Early Vimy ca­su­alty had burn­ing urge to serve

The Chatham Daily News - - NEWS - TOM VILLEMAIRE — Tom Villemaire is a writer based in Toronto and the Bruce Penin­sula.

Daniel Ea­ton was only one of the many Cana­di­ans killed at Vimy Ridge.

He didn’t start out as a sol­dier — by 1896 at the age of 27, he had worked on a com­plete sur­vey of the Labrador Penin­sula, draft­ing much of the fi­nal re­port and es­tab­lish­ing him­self as a lead­ing Cana­dian ge­ol­o­gist.

The tall, hand­some, self-ed­u­cated ge­ol­o­gist and en­gi­neer was bril­liant and driven. His fu­ture seemed as­sured — rock solid, you might say.

But he re­signed, to join the army, with no war to march off to, just a burn­ing urge to serve.

Ea­ton had been a mem­ber of the mili­tia since 1887 when he was still liv­ing at home, at Sal­mon River in Nova Sco­tia.

But dur­ing his time as a ge­ol­o­gist with the Ge­o­log­i­cal Sur­vey of Canada, he’d moved out of the province and was liv­ing in Ot­tawa. He joined the Ot­tawa Field Bat­tery, en­ter­ing as a sec­ond lieu­tenant. He was made full lieu­tenant in 1894, cap­tain by 1896 and ma­jor later that year.

This is in­cred­i­bly fast for non­wartime, even for the mili­tia. When he joined the Per­ma­nent Force, he took a re­duc­tion of rank, but still en­tered as a full lieu­tenant.

The Boer War led to his first overseas post­ing and in Jan­uary 1900 he was South Africa-bound with the Royal Cana­dian Ar­tillery.

Ea­ton was loaned to the Bri­tish army for spe­cial ser­vice, work­ing for Gen­eral Robert Stephen­son Smyth Baden-Pow­ell. (Yes, the Lord Baden-Pow­ell who later started the Boy Scouts.)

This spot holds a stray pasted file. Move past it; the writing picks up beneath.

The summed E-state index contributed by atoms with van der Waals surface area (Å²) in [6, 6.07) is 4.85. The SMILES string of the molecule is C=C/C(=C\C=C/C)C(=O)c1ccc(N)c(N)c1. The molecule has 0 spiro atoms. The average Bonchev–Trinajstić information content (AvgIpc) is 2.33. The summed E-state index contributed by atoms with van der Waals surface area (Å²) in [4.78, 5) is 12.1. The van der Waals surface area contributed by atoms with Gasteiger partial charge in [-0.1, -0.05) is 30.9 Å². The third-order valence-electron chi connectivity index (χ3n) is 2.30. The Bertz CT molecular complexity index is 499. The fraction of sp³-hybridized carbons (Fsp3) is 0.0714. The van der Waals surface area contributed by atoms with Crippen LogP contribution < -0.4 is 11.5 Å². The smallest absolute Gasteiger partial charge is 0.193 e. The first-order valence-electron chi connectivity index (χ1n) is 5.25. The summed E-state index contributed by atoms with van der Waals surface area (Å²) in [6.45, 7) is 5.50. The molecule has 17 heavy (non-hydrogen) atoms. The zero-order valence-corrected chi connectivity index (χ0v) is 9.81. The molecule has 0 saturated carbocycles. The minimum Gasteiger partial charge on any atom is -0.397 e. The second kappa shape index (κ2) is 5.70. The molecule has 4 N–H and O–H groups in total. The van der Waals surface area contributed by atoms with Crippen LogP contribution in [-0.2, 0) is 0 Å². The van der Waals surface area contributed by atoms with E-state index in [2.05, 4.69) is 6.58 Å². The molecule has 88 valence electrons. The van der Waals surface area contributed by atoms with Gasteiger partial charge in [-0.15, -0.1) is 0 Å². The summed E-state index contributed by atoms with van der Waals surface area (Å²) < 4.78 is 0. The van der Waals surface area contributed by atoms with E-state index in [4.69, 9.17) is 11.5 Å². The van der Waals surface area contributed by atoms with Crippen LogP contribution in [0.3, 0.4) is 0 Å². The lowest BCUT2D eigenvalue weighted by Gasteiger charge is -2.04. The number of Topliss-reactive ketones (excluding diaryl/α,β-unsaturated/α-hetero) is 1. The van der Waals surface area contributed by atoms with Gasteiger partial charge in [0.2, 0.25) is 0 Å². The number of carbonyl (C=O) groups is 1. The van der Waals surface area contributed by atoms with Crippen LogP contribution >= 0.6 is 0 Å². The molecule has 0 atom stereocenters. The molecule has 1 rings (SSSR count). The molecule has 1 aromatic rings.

He re­turned to Canada af­ter his year of ser­vice but im­me­di­ately vol­un­teered again and headed back to South Africa only to have peace de­clared shortly af­ter his ar­rival.

Ea­ton wrapped up the war as a cap­tain. He was se­lected as the first colo­nial of­fi­cer to be ac­cepted at the Staff Col­lege at Cam­ber­ley, Eng­land in 1902. He re­turned to Canada three years later, a ma­jor.

In 1905 he was made as­sis­tant di­rec­tor of op­er­a­tions and staff du­ties at the Depart­ment of Mili­tia and De­fence in Ot­tawa. In 1908 he be­came di­rec­tor of mil­i­tary train­ing. Ea­ton re­turned to reg­i­men­tal duty in 1911, tak­ing over B Bat­tery of the Royal Cana­dian Horse Ar­tillery out of Kingston.

When the First World War erupted in 1914, Ea­ton jumped at the op­por­tu­nity to serve overseas. He was with the Cana­dian Ex­pe­di­tionary Force in 1915, set­ting up his B Bat­tery in France. In the spring of 1916, he was given com­mand of 8th Brigade, Cana­dian Field Ar­tillery and then later com­mand of 3rd Di­vi­sional Ar­tillery. In May, he was made lieu­tenant colonel and re­turned to com­mand of the 8th Brigade, Cana­dian Field Ar­tillery which was in Eng­land at the time and brought it to France. It wasn’t long be­fore they were en­gaged in bat­tle at Ypres.

The at­tack on Vimy Ridge was planned for the fol­low­ing spring, Easter of 1917, and Ea­ton’s ar­tillery was to play a key role. Ea­ton was vis­it­ing his bat­ter­ies on April 8, the night be­fore the first bar­rage in the bat­tle, when a Ger­man shelling took place, a piece of shrap­nel rip­ping into his guts. He died three days later.

His body is buried at the Bar­lin Com­mu­nal Ceme­tery Ex­ten­sion in Bar­lin, France.

Lieu­tenant Colonel Daniel Isaac Vernon Ea­ton.

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